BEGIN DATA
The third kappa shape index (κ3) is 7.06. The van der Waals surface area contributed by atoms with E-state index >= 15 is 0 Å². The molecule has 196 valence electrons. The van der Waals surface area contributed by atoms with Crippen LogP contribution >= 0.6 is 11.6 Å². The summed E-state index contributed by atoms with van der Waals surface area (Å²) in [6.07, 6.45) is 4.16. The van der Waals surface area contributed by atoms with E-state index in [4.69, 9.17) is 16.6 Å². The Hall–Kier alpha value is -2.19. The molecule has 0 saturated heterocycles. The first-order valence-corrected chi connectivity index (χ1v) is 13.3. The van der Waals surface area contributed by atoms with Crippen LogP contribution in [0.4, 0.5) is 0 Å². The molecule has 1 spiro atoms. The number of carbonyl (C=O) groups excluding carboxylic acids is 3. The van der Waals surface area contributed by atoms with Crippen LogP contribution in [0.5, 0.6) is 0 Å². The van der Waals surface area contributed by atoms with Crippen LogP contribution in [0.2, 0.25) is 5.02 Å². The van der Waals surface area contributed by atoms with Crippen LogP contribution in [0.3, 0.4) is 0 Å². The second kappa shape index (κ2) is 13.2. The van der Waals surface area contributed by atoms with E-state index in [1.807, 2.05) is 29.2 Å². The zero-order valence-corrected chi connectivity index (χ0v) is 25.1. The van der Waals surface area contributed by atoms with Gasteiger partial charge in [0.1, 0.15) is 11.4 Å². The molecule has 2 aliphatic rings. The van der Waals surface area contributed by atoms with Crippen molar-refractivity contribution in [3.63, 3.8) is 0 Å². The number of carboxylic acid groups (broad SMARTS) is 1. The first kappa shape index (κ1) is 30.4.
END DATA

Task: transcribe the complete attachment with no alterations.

The third kappa shape index (κ3) is 7.06. The van der Waals surface area contributed by atoms with E-state index >= 15 is 0 Å². The molecule has 196 valence electrons. The van der Waals surface area contributed by atoms with Crippen LogP contribution >= 0.6 is 11.6 Å². The summed E-state index contributed by atoms with van der Waals surface area (Å²) in [6.07, 6.45) is 4.16. The van der Waals surface area contributed by atoms with E-state index in [4.69, 9.17) is 16.6 Å². The Hall–Kier alpha value is -2.19. The molecule has 0 saturated heterocycles. The first-order valence-corrected chi connectivity index (χ1v) is 13.3. The van der Waals surface area contributed by atoms with Crippen LogP contribution in [0.4, 0.5) is 0 Å². The molecule has 1 spiro atoms. The number of carbonyl (C=O) groups excluding carboxylic acids is 3. The van der Waals surface area contributed by atoms with Crippen LogP contribution in [0.5, 0.6) is 0 Å². The van der Waals surface area contributed by atoms with Crippen LogP contribution in [0.2, 0.25) is 5.02 Å². The van der Waals surface area contributed by atoms with Crippen LogP contribution in [0.3, 0.4) is 0 Å². The second kappa shape index (κ2) is 13.2. The van der Waals surface area contributed by atoms with E-state index in [1.807, 2.05) is 29.2 Å². The zero-order valence-corrected chi connectivity index (χ0v) is 25.1. The van der Waals surface area contributed by atoms with Gasteiger partial charge in [0.1, 0.15) is 11.4 Å². The molecule has 2 aliphatic rings. The van der Waals surface area contributed by atoms with Crippen molar-refractivity contribution in [3.63, 3.8) is 0 Å². The number of carboxylic acid groups (broad SMARTS) is 1. The first kappa shape index (κ1) is 30.4.